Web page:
In September 2014, conservation group The Brighton Society applied for planning permission to erect a commemorative blue plaque on the Connaught Road School in Hove, one of Simpson's buildings. Hove Civic Society and the Brighton and Hove Heritage Commission were also involved in funding the plaque. [10] In April 2015 The Brighton Society announced the unveiling would take place later that month. [11]

Works

Schools

Elm Grove Board School at Elm Grove, Brighton (1893) Elm Grove Primary School, Elm Grove, Brighton (April 2013) (2).JPG
Elm Grove Board School at Elm Grove, Brighton (1893)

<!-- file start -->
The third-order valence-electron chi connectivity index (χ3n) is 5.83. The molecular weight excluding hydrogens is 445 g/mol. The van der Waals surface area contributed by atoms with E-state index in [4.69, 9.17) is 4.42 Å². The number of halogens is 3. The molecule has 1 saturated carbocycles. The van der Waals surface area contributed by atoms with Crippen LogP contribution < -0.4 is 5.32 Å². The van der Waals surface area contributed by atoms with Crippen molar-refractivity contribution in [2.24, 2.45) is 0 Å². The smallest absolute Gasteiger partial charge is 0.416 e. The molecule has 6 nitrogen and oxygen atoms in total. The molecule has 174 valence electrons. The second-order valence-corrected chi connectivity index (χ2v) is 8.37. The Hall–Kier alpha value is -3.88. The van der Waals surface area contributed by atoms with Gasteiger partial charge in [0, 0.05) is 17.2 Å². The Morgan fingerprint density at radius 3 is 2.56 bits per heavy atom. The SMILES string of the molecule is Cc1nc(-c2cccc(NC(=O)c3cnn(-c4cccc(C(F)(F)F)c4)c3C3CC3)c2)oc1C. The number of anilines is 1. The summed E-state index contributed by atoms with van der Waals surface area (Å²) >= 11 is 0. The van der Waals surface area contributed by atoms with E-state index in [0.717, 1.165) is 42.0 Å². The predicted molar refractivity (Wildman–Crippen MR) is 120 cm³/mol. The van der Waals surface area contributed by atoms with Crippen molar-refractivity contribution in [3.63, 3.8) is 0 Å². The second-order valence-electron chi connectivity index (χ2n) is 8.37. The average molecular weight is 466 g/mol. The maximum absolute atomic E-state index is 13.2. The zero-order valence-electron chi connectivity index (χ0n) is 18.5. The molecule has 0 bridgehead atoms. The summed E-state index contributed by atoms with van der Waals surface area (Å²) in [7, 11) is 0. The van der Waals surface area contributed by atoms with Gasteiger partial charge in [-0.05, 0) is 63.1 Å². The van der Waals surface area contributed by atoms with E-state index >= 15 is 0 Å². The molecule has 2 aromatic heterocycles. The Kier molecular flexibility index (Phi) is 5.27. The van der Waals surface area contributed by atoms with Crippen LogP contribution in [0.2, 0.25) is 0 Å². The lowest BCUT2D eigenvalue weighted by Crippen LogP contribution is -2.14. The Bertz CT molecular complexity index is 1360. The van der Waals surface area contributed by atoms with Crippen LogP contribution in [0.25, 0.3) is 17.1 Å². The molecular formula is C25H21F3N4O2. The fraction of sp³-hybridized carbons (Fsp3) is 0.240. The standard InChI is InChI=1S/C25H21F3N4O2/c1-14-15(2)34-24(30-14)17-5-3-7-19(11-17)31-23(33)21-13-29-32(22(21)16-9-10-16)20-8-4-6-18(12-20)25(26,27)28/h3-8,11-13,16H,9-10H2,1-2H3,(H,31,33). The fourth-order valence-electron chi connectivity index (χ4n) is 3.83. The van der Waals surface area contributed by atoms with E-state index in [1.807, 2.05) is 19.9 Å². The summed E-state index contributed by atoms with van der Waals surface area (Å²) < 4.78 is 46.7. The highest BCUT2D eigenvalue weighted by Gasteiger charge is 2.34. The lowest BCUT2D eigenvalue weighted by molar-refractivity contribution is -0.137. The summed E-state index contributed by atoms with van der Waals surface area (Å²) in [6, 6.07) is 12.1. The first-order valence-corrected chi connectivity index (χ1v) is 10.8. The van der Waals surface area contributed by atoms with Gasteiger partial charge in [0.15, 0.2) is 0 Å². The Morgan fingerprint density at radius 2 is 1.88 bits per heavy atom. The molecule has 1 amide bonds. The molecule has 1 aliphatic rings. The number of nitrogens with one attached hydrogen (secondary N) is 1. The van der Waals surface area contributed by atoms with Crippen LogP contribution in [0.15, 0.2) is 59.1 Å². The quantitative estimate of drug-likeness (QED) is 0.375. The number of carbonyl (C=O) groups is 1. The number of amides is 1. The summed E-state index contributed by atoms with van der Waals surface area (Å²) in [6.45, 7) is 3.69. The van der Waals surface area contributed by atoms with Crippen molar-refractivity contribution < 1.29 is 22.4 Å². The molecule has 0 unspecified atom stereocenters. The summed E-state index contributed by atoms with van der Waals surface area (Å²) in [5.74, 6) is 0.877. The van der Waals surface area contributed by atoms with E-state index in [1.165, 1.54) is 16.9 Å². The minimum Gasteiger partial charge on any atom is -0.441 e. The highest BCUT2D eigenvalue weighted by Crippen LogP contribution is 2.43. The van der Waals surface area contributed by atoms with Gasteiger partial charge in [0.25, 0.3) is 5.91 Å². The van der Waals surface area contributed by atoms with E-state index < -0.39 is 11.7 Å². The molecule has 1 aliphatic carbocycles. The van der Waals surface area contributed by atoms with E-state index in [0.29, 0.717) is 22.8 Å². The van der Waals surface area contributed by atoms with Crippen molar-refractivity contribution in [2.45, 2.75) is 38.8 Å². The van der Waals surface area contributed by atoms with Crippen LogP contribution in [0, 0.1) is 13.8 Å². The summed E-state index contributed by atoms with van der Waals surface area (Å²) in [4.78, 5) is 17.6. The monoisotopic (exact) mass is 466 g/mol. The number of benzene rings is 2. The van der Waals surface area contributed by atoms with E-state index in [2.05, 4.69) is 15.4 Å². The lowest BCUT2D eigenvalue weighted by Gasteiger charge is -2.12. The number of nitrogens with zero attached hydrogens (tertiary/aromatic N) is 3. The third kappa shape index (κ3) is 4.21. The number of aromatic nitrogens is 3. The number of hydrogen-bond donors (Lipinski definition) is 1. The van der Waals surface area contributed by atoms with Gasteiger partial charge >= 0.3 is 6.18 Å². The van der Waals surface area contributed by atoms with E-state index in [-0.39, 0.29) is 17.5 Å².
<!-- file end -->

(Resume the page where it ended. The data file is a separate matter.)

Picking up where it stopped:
Thomas Simpson's main source of work for more than 30 years was the Brighton School Board (later the Brighton and Preston School Board) and its equivalent in neighbouring Hove. There was no nationally coordinated scheme of primary-level education until the Elementary Education Act 1870 was passed; this empowered local councils to form school boards with elected members and funded by rates. [12] Brighton's population was growing rapidly at the time, and many new schools were needed. Simpson was appointed architect and surveyor to the Brighton School Board in 1871 and held the same positions with the Hove School Board from 1876. His remit in Brighton was extended from 1878 when the borough's Board merged with that of the neighbouring parish of Preston to form the Brighton and Preston School Board. [7]